I'm pretty stoked with a review I got recently encouraging me to keep writing. Which I will do, once I move through all the personal fallout I'm dealing with. I wrote up storms during the lockdown, including a "How to Self Publish" book, two children's picture books and finished a novella series called "Thankful In Vegas". I got a lot on my plate in addition to the Vella series. But I'd been working on this novel for almost 6 years, and needed a home for it. Vella seemed like a fit.

I joined during the beta and had seven episodes at launch last year. I'm up to 16 now. It should be another 7-8 to finish. Will see. But it is an enjoyable process to go along with my other projects, and it's the first time I can get some money from the writing to help with editing. My editor charges per episode, and I've been averaging a monthly episode. I'll speed up to bimonthly at least in the Fall to finish. The Zon pays for read throughs, posted episodes, and likes. I think there is more payout for the month if you upload new episodes.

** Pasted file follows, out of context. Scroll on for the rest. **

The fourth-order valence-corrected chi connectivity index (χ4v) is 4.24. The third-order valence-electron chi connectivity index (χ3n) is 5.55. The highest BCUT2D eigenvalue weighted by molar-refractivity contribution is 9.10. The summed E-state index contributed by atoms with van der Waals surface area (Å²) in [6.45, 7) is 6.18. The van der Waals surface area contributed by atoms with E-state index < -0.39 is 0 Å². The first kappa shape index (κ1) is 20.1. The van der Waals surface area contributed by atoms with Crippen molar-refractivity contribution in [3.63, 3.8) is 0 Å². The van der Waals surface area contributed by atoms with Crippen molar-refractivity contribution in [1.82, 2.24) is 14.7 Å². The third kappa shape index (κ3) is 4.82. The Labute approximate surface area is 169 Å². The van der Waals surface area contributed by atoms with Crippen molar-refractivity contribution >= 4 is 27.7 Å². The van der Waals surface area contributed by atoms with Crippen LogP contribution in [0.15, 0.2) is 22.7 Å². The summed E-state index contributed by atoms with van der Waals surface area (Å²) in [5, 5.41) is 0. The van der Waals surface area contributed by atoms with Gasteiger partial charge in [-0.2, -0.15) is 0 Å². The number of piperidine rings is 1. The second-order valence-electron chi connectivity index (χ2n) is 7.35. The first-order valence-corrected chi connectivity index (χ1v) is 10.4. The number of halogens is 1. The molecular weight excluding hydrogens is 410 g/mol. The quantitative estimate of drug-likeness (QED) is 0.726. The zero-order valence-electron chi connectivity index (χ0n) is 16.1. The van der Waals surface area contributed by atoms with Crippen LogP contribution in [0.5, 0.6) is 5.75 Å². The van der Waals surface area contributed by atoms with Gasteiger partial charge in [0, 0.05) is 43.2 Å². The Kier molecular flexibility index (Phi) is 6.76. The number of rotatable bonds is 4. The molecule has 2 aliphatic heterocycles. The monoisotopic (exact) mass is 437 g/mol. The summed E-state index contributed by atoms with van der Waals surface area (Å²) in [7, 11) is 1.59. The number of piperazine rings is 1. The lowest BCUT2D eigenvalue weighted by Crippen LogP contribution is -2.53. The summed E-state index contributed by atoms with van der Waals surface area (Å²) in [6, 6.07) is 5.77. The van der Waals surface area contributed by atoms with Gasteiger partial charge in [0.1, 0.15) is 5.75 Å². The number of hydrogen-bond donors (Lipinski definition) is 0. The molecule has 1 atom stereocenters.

It's been a big experiment since I already have a Wattpad novel called "Saving My Heart" that I've been reworking there. It's a billionaire romance, and has less traction there now since they aren't popular anymore. But it was a way to do a novel/series and actually make some money. Wattpad has a paid story program, but you have to be invited.